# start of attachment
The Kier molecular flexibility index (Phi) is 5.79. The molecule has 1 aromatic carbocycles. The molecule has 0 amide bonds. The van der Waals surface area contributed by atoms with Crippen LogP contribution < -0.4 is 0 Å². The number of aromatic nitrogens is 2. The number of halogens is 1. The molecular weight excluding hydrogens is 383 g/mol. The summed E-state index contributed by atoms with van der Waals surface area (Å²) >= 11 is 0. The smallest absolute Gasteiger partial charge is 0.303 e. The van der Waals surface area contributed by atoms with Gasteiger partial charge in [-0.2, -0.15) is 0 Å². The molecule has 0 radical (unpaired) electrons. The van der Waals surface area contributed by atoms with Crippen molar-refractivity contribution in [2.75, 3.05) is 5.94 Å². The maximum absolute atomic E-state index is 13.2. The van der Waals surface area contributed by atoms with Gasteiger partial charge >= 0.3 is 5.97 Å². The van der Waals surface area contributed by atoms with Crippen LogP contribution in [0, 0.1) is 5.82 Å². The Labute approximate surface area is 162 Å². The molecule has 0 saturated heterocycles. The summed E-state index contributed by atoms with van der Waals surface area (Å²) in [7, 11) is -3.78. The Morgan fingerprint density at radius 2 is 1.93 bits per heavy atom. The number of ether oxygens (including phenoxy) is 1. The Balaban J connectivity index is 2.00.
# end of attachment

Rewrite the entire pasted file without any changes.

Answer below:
The Kier molecular flexibility index (Phi) is 5.79. The molecule has 1 aromatic carbocycles. The molecule has 0 amide bonds. The van der Waals surface area contributed by atoms with Crippen LogP contribution < -0.4 is 0 Å². The number of aromatic nitrogens is 2. The number of halogens is 1. The molecular weight excluding hydrogens is 383 g/mol. The summed E-state index contributed by atoms with van der Waals surface area (Å²) >= 11 is 0. The smallest absolute Gasteiger partial charge is 0.303 e. The van der Waals surface area contributed by atoms with Gasteiger partial charge in [-0.2, -0.15) is 0 Å². The molecule has 0 radical (unpaired) electrons. The van der Waals surface area contributed by atoms with Crippen molar-refractivity contribution in [2.75, 3.05) is 5.94 Å². The maximum absolute atomic E-state index is 13.2. The van der Waals surface area contributed by atoms with Gasteiger partial charge >= 0.3 is 5.97 Å². The van der Waals surface area contributed by atoms with Crippen LogP contribution in [0, 0.1) is 5.82 Å². The Labute approximate surface area is 162 Å². The molecule has 0 saturated heterocycles. The summed E-state index contributed by atoms with van der Waals surface area (Å²) in [7, 11) is -3.78. The Morgan fingerprint density at radius 2 is 1.93 bits per heavy atom. The number of ether oxygens (including phenoxy) is 1. The Balaban J connectivity index is 2.00.